From education to employment

The importance of primary financial education: A more secure and confident future

Sharon Davies, CEO of Young Enterprise

Talking and thinking about finances can be stressful and confusing, especially for young people. Financial education, however, has the potential to transform lives and also benefit the wider economy.

The rising cost of living, coupled with a weak Pound and political and economic uncertainty, has increased many people’s worries around money. More than half of adults have experienced anxiety, and a quarter felt depression because of rising bills, according to a new survey by the Personal Finance Society.  

This also affects children and young people, with 67 per cent of young people reporting that they do not feel confident about their financial futures and 6 out of 10 young people feeling that the Covid pandemic has made them more anxious about money.

Increasing access to practical, real world based educational opportunities for the next generation of employees and entrepreneurs is vital if we are to ensure that the country is ready to thrive again when the economic downturn comes to an end. This very much includes learning about finances and money.

It’s vital that the UK government prioritises financial education, so every child has the opportunity to develop their financial capability.

At present, the level of financial literacy in the UK is not where it should be. A recent survey of 2,000 UK adults showed that almost half of adults cannot pass a basic financial knowledge test around key areas including savings, investments, and retirement. 

Research has found that children begin to form their mindset around money habits between the ages of three and seven, so it’s essential that we educate children about money in practical, real, and relevant ways, starting when they are in primary school. However, at the moment, only one in three primary -aged children currently receive any form of financial education at school.

Young people are growing up in a changing social and financial environment. We only need to look at the pace at which the world is becoming cashless. Investment opportunities such as stocks and shares and cryptocurrencies are available to young people at the push of a button.

With false hopes of lucrative profits being advertised to young people so readily online, there’s also a lot of misinformation that could influence children.

Given the financial pressures of the pandemic and increase in social media usage, young people are more vulnerable than ever to online scams and risk being drawn in by ‘get rich quick schemes’, including the misconception that brands and figures with potentially large social media followings must always be credible.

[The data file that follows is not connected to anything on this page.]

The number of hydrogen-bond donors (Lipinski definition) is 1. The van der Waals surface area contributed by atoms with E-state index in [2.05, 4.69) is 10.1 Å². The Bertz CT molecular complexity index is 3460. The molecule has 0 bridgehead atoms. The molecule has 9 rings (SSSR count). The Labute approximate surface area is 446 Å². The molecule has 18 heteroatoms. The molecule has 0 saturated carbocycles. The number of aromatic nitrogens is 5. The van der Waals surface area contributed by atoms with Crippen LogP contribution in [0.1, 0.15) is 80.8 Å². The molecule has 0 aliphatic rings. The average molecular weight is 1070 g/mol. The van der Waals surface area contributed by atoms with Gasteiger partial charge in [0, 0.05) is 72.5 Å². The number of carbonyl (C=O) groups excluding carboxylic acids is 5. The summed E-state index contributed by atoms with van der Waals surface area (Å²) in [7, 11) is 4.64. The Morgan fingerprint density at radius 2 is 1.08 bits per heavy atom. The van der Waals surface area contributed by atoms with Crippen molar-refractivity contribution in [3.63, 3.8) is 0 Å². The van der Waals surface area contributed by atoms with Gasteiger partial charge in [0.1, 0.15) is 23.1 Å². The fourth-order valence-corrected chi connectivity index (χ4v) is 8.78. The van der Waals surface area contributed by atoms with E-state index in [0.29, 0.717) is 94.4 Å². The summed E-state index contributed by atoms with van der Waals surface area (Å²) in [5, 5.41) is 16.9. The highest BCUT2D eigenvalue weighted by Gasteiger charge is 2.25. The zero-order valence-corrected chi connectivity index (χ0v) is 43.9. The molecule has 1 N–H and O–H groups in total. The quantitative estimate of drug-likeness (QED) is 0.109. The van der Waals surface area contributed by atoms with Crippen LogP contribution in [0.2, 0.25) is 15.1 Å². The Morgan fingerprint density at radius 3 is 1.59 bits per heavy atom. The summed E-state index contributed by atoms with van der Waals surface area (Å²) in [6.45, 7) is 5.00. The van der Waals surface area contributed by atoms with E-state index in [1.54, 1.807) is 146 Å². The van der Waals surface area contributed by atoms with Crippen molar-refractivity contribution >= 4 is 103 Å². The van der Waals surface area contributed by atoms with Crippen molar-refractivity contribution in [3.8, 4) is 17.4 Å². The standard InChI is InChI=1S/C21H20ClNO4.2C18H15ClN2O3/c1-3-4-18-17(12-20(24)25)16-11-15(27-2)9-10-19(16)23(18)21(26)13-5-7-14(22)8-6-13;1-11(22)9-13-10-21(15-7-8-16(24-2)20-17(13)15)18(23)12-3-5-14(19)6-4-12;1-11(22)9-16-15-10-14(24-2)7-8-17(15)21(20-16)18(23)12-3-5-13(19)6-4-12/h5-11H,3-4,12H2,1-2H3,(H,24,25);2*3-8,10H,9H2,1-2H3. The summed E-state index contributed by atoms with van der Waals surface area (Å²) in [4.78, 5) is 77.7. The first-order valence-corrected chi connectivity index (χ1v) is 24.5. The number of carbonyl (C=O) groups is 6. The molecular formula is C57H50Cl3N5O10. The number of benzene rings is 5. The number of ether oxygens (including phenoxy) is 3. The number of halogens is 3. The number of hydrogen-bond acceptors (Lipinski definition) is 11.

Therefore, educators, policymakers, and parents, need to ensure that the next generation is not only equipped with the knowledge to identify the rights and wrongs of finance, but also to feel comfortable discussing money and asking questions.

This starts by educating children while at primary school when they are forming their mindset with money, shaping their financial capability into young adulthood and beyond.

Although financial education is on the national curriculum for secondary school students, it is not taught as a matter of course to primary school pupils. But it is never too early to start.

At Young Enterprise, we work with young people, educators, and parents to help the young people learn how to earn and manage their money and equip them with key employability skills.

Through our programmes, we make financial conversations engaging, relatable, and practical to help young people make stronger links between what they learn and how they can transfer that learning to their own lives and futures. This view was confirmed in a recent survey Young Enterprise conducted, which found that 96% of surveyed teachers agree that being able to apply learning in real-world contexts is essential for a brighter future.

Rising bills don’t just affect our bank balances, but our daily lives too. Financial concerns can significantly affect our mental and physical wellbeing. It isn’t enough to highlight the financial challenges young people will face. That’s why we want to work in partnership with other stakeholders to help equip more young people with the skills they need to feel more prepared to manage their future finances.

By Sharon Davies, CEO of Young Enterprise

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